A spin around the Yorkshire Dales with Jen.
First stop, Malham. We walked from the village up to Malham Cove, climbed to the top (where Harry Potter once made camp), then returned to the village down the other side. Glorious weather. There were dozens of swifts screaming above the cove like fighter jets. No sign of the local peregrines, unfortunately. I'm always amazed at how much plan life thrives in the grykes of the limestone pavement on top of the cove. Lots of hart's tongue ferns.
Spotted a juvenile wheatear at the top of the cove, and several more on our way down. Undoubtedly one of my favourite birds. The adults are one of the most dapper birds going—but not these scruffy juveniles.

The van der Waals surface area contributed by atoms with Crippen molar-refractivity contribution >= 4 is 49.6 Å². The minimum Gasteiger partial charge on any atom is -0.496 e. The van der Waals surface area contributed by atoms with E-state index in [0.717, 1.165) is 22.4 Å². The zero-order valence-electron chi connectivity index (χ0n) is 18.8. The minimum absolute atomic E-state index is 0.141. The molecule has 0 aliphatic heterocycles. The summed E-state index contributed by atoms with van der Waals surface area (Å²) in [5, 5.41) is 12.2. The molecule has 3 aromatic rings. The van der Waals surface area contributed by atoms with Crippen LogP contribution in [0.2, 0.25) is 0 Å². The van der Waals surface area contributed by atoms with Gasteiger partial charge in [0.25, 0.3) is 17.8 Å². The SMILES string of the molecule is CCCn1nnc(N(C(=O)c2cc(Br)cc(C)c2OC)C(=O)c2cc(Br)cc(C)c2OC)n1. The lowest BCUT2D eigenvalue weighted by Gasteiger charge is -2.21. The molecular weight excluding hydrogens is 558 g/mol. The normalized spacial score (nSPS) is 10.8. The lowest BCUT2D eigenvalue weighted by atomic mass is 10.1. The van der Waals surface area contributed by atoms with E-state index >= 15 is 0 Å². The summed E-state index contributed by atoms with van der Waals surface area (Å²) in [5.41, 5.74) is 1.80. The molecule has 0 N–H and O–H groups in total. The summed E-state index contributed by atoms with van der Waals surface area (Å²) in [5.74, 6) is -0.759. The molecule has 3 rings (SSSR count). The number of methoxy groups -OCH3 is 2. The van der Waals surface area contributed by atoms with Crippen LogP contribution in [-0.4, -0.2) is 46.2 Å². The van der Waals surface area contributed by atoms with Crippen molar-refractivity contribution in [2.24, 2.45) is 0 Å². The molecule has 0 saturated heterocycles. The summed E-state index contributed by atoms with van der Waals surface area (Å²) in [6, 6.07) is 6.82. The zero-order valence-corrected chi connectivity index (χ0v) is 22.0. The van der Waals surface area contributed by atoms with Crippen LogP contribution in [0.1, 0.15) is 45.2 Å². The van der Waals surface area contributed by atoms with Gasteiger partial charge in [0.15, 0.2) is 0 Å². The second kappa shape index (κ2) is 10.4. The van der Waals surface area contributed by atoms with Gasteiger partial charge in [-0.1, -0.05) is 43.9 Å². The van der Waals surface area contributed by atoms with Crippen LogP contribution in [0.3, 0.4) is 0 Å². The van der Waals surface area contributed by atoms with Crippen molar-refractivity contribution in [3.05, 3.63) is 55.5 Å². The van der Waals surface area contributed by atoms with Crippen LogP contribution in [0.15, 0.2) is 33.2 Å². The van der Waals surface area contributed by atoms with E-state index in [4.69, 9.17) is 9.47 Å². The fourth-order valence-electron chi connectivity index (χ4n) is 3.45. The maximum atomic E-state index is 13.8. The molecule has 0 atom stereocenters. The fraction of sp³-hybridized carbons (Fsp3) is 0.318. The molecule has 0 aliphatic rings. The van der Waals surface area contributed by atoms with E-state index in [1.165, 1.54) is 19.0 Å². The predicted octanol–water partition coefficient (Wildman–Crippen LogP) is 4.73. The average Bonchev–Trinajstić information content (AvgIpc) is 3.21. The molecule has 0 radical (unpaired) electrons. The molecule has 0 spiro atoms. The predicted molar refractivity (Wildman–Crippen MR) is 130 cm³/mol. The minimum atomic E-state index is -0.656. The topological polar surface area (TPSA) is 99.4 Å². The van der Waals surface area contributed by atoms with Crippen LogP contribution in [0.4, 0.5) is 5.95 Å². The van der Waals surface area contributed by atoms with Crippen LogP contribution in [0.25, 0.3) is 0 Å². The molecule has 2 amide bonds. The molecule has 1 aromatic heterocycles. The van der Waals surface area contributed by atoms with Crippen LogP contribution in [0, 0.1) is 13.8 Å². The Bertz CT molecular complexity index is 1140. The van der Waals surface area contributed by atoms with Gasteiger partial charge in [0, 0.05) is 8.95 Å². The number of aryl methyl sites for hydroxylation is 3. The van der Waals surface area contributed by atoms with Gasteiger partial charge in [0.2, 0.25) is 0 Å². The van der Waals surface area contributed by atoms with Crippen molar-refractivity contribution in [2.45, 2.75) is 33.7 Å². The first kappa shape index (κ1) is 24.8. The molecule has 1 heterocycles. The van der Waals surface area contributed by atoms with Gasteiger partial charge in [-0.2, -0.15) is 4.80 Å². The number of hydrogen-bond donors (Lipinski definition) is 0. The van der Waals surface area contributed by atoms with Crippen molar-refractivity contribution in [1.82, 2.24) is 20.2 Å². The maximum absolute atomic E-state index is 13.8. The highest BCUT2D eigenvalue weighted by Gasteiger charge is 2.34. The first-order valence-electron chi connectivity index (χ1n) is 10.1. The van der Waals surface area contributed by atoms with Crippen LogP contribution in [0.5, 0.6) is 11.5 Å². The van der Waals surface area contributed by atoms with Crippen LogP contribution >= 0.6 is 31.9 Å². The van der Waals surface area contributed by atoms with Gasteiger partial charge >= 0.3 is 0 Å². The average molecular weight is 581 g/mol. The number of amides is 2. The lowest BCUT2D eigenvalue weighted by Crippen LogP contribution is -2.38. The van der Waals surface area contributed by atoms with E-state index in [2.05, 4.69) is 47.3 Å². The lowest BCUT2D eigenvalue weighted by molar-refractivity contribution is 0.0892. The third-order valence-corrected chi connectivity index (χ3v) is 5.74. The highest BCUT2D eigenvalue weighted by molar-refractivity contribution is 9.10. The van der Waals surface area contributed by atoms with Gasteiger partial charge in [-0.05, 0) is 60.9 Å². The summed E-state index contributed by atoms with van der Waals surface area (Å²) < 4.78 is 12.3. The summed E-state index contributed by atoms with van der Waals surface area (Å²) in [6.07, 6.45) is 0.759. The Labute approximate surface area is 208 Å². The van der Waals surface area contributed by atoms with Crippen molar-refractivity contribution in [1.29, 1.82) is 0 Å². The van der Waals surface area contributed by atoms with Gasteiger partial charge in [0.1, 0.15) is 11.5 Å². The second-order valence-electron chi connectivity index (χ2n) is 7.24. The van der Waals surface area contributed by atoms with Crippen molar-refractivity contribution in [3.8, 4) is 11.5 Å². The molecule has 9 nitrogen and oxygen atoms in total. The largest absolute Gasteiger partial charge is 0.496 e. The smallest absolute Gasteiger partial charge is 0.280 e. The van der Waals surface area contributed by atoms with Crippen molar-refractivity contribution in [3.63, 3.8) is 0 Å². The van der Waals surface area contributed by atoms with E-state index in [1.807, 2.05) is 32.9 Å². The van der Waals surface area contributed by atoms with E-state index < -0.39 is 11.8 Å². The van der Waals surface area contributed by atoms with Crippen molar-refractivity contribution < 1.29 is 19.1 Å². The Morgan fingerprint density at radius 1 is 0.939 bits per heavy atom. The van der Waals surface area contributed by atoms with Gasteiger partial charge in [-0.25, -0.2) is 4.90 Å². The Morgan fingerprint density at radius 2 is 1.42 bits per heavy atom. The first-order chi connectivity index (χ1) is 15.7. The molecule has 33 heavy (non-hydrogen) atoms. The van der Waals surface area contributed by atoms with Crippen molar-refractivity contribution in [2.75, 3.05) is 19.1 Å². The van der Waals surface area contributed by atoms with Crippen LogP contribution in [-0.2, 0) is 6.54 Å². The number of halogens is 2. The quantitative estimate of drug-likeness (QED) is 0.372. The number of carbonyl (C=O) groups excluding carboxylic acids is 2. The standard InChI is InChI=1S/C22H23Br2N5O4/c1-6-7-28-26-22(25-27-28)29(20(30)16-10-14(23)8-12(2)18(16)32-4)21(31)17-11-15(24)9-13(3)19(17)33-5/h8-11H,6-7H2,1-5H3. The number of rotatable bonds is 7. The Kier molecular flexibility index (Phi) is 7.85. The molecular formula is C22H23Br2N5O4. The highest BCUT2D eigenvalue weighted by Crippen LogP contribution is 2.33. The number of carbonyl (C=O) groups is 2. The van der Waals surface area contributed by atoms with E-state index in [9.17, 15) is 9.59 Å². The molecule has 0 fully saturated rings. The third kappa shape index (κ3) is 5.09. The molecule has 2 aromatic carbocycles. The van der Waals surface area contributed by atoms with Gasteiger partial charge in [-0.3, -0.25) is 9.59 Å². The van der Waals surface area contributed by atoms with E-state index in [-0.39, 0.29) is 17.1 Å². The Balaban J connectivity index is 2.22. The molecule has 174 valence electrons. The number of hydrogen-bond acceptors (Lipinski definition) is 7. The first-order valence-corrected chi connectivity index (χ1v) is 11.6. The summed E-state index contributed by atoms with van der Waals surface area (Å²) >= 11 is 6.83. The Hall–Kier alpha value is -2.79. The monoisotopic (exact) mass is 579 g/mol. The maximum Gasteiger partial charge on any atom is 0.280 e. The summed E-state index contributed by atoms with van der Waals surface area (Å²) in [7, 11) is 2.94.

I saw my first wheatear on Thurstaston cliffs when I was little. Mum explained that they were so named because the light stripe above their eyes made them look as if they had an ear of wheat tucked behind their ear. It wasn't until many years later that I learnt that wheatear is actually a corruption of the Norse for white arse, on account of the bird's distinctive backside. I don't think mum ever accepted my etymology.
After the biggest plates of fish and chips we had ever eaten at the Lister Arms, we drove across the tops to Arncliffe, then via Kettlewell and Upper Wharfedale to Malham, returning home via Ribblehead and Settle. The lane verges were covered in meadowsweet. I have never seen so much. One of mum's favourite flowers—if only for the name.